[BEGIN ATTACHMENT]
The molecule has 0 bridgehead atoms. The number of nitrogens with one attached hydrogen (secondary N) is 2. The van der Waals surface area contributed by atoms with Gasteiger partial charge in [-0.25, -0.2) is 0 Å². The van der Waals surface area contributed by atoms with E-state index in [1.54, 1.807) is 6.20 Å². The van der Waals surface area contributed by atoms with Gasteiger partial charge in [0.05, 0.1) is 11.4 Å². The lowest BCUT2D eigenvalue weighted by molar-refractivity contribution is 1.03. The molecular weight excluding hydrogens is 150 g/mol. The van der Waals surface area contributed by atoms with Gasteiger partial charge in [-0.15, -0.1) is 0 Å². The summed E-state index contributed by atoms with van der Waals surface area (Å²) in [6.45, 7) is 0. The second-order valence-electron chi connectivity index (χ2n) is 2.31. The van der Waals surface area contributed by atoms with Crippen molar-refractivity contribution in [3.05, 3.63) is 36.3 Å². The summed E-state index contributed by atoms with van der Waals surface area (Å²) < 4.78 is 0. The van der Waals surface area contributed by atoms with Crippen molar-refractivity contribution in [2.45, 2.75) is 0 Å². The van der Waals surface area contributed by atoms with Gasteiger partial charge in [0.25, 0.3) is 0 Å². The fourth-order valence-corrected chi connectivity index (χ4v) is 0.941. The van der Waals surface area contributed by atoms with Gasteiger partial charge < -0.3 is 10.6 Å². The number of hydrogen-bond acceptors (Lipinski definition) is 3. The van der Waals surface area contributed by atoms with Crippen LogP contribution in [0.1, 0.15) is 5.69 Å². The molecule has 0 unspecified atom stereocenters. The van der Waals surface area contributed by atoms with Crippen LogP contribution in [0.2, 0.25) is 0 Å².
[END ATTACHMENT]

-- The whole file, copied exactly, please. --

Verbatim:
The molecule has 0 bridgehead atoms. The number of nitrogens with one attached hydrogen (secondary N) is 2. The van der Waals surface area contributed by atoms with Gasteiger partial charge in [-0.25, -0.2) is 0 Å². The van der Waals surface area contributed by atoms with E-state index in [1.54, 1.807) is 6.20 Å². The van der Waals surface area contributed by atoms with Gasteiger partial charge in [0.05, 0.1) is 11.4 Å². The lowest BCUT2D eigenvalue weighted by molar-refractivity contribution is 1.03. The molecular weight excluding hydrogens is 150 g/mol. The van der Waals surface area contributed by atoms with Gasteiger partial charge in [-0.15, -0.1) is 0 Å². The summed E-state index contributed by atoms with van der Waals surface area (Å²) in [6.45, 7) is 0. The second-order valence-electron chi connectivity index (χ2n) is 2.31. The van der Waals surface area contributed by atoms with Crippen molar-refractivity contribution in [3.05, 3.63) is 36.3 Å². The summed E-state index contributed by atoms with van der Waals surface area (Å²) < 4.78 is 0. The van der Waals surface area contributed by atoms with Crippen molar-refractivity contribution in [2.45, 2.75) is 0 Å². The van der Waals surface area contributed by atoms with Gasteiger partial charge in [0.25, 0.3) is 0 Å². The fourth-order valence-corrected chi connectivity index (χ4v) is 0.941. The van der Waals surface area contributed by atoms with Gasteiger partial charge < -0.3 is 10.6 Å². The number of hydrogen-bond acceptors (Lipinski definition) is 3. The van der Waals surface area contributed by atoms with Crippen LogP contribution in [0.1, 0.15) is 5.69 Å². The molecule has 0 unspecified atom stereocenters. The van der Waals surface area contributed by atoms with Crippen LogP contribution in [0.2, 0.25) is 0 Å².